A preliminary report probing last October's deaths of protesters in Lagos also said that there was an attempt to cover up and conceal the incident, including by police officers who picked up bullets.
Nigerian security forces have shot and "killed unarmed" demonstrators in a crackdown last year that could be considered a "massacre".
A commission probing the deaths of Nigerian protesters in Lagos last October released a preliminary report on Tuesday that directly contradicts Nigeria's army's denial that troops opened fire with live rounds.
"At the Lekki Toll Gate, officers of the Nigerian Army shot, injured and killed unarmed helpless and defenceless protesters, without provocation or justification," the commission said in one of its key findings, according to the report.
"The manner of assault and killing could in context be described as a massacre."
Amnesty International said at the time at least 10 people were shot dead by security forces.
The commission’s report noted 11 people killed, four more missing, presumed dead, and a further 21 wounded by gunshots from the Lekki site.
The commission said police officers also tried to cover up their actions by picking up bullets.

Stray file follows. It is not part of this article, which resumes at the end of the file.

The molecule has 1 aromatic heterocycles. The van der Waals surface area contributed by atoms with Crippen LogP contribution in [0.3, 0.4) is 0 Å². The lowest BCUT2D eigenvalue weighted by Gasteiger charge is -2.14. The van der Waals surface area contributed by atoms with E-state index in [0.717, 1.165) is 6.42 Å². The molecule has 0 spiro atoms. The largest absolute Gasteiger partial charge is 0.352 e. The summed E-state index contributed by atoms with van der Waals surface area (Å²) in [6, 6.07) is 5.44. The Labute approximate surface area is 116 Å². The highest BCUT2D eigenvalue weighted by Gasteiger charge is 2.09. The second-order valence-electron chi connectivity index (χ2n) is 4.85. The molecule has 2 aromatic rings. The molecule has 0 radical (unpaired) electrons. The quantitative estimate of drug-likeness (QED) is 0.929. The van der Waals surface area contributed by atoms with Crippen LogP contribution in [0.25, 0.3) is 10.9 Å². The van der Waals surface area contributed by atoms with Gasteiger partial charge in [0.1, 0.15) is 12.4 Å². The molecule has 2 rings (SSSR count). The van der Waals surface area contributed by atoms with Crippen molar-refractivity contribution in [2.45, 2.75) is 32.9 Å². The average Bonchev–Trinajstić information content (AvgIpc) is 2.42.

"The panel also found that the conduct of the Nigerian Army was exacerbated by its refusal to allow ambulances render medical assistance to victims," it said.
Activists involved in the protests welcomed the initial findings.
Moe Odele, a lawyer who helped coordinate the protests, wrote: "#LekkiMassacre happened".
"Shattered so many lives, tried to destroy mine. Only for what you desperately tried to hide to be made public… by you!" DJ Switch, one of the protest organisers who was at Lekki and later went into exile, said on Twitter.
Shattered so many lives, tried to destroy mine. Only for what you desperately tried to hide to be made public… by you!— Dj Switch (@dj_switchaholic) November 15, 2021
The truth needs no defense! #EndSARS
Protests over police brutality
The army has said that only blank rounds were fired to disperse a crowd at Lekki that was breaking a night-time curfew.
Lagos State Governor Babajide Sanwo-Olu has promised a proper response to the panel's recommendations, adding that its decision would be published within the next two weeks.
The #EndSARS protests initially erupted over police brutality, but grew into the largest anti-government demonstrations in the modern history of Africa's most populous nation.
The independent judicial commission had been set up by Lagos state government to investigate the crackdown at the city's Lekki tollgate, the epicentre of the #EndSARS protests.